The troupe of Gillmor children on their way to Carrigeencor school were always turned out well; with shoes and boots, and clothes clean; numbers varying over the years, they met up their friends from the other school along the way; William, Herbie, Jack, Emma, Stewart, Hilda, Chrisie, with my Grandmother Annie, the eldest, setting an example, keeping order. Their parents felt themselves fortunate that a Church of Ireland school was so close.
At the school Múinteoir Annie Gillmor’s contribution to The Schools Collection (1937-38) is significant. As the collector of her school’s entries she notes herself as the source of thirty five of the seventy five listings. She records details of many bird species, which she had clearly studied, over 140 riddles and much more, and displays a good local knowledge, despite being a relatively recent arrival. Her prose is simple and clear, and her contribution is available at this link – Annie Gillmor.
Carrigeencor and Kilcoosey NS operated under 1831 legislation establishing a non-denominational school system that ensured separate religious education. This was to replace the hotchpotch of hedge schools (then legal), church schools and a few official Royal National Schools. However, its primary purpose was the assimilation of the Irish population and as such the curriculum and teaching materials excluded Irish references, a common strategy throughout the colonies of the British Empire. For a variety of reasons, by the late 1800’s and despite the legislation, national schools had become denominational; being managed almost entirely by either the Catholic Church or Church of Ireland. While the system was tuned to their mission, it facilitated separation and division, and arguably, in 1921 presented the new Northern Ireland state with a template for its own educational system.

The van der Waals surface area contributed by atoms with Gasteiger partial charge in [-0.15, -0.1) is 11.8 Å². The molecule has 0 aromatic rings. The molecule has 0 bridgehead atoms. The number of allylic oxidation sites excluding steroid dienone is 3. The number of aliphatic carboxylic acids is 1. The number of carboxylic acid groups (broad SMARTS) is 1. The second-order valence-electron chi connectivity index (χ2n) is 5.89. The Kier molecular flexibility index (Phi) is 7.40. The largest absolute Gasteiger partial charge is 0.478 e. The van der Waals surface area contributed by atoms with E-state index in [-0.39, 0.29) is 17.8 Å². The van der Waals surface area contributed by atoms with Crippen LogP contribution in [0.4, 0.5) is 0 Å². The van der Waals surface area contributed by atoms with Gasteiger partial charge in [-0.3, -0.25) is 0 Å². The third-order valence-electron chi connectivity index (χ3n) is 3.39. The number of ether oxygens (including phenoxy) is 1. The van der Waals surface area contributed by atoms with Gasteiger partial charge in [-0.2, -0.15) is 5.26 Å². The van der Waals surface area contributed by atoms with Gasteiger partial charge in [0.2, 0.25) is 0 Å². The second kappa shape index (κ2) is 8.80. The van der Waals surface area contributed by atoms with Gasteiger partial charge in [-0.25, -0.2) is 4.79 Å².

Both Kilcoosey and Carrigeencor NS collected material for the folklore project, The Schools Collection. The stories and lore recorded by the two neighbouring schools are, as you would expect similar; cures, marriage customs, unusual events and happenings, games played, and folk lore, songs and poems. But there are differences with each school tending to reference their communities and its experience. Carigeencor NS provides one short piece on cholera during the famine, while the Kilcoosey collection has eight stories describing local famine memories. Here is one from James McMorrow, in 1937 then aged 88.
“In the townland of Carrigeen-cor on Dromahair, Roberts Blayers farm there is an old famine house. In the place where the house stood there still remains as big heap of stones and bushes. The name of the people who lived in the house where Bradleys. Two of the girls who lived in the house died from the Cholera and the others were afraid to stay in the house and the went out begging.”
Since my Grandmother was born in 1889 the population of Leitrim has dropped by over 70%, through emigration and resulting low birth rate; for her and those Protestants who remained their schooling helped fostered their sense of difference and advantage; culturally Irish as they were, they remained apart.
Of the nine Gillmor children of this generation who survived at Boihy, William (1892 – 1929) and Bertie (Herbert 1893 – 1960) emigrated to Canada, Jack (John 1895 – 1967) and Alexander (1898 – 1971) to England, Steward (1901-1987) and Chrissie (1906 – 1991) settled in Northern Ireland, while Hilda (1905 – 1971) and Emma (1886 – 1940) married and settled in Co Sligo and Annie, my Grandmother married Richard Davis and lived at Boggaun, Larkfield, Co Leitrim.
1. Jane Gertrude Gillmor (August 1984 – Jan 1900) was the fourth child born into this family; she died aged 5 ½ years old. Their parents were William Hunter (1861 – 1926) and Margaret Gillmor (1862 -1933).
2. My grandmother hung a coronation picture of Queen Elizabeth II in her kitchen in 1953. This has been updated in the previous blog. Thanks to Padraig Fitzpatrick for the correction.
3. Essays in the History of Irish Education, edited by Brendan Walsh, Palgrave Macmillan Limited, 2016. See Chapter 2, The National System of Education, 1831–2000, Tom Walsh. http://mural.maynoothuniversity.ie/9689/1/TW-National-2016.pdf
4. Mrs Annie Gillmor’s contribution to The Schools Collection, and a description of Bohey townland by Peggy Maxwell. https://thecurlewscall.home.blog/extract-from-the-schools-collection-carrigeencor-national-school/
5. Carrigeencor NS contribution to The Schools Collection. https://www.duchas.ie/en/cbes/4602761
5. Kilcoosey NS school contribution to The Schools Collection. https://www.duchas.ie/en/cbes/4602762
6. See Gareth Byrne’s article on Carrigeencor and Kilcoosey national schools at Dromahair Heritage https://dromahairheritage.wordpress.com/2018/09/13/two-nearby-country-schools-that-closed/
7. See Enda O’Flaherty’s entry on Carrigeencor NS, in Disused School Houses. Thanks to Enda for the use of his picture of Carrigeencor school. https://endaoflaherty.com/2015/01/09/carrigeencor-national-school-carrigeencor-townland-co-leitrim/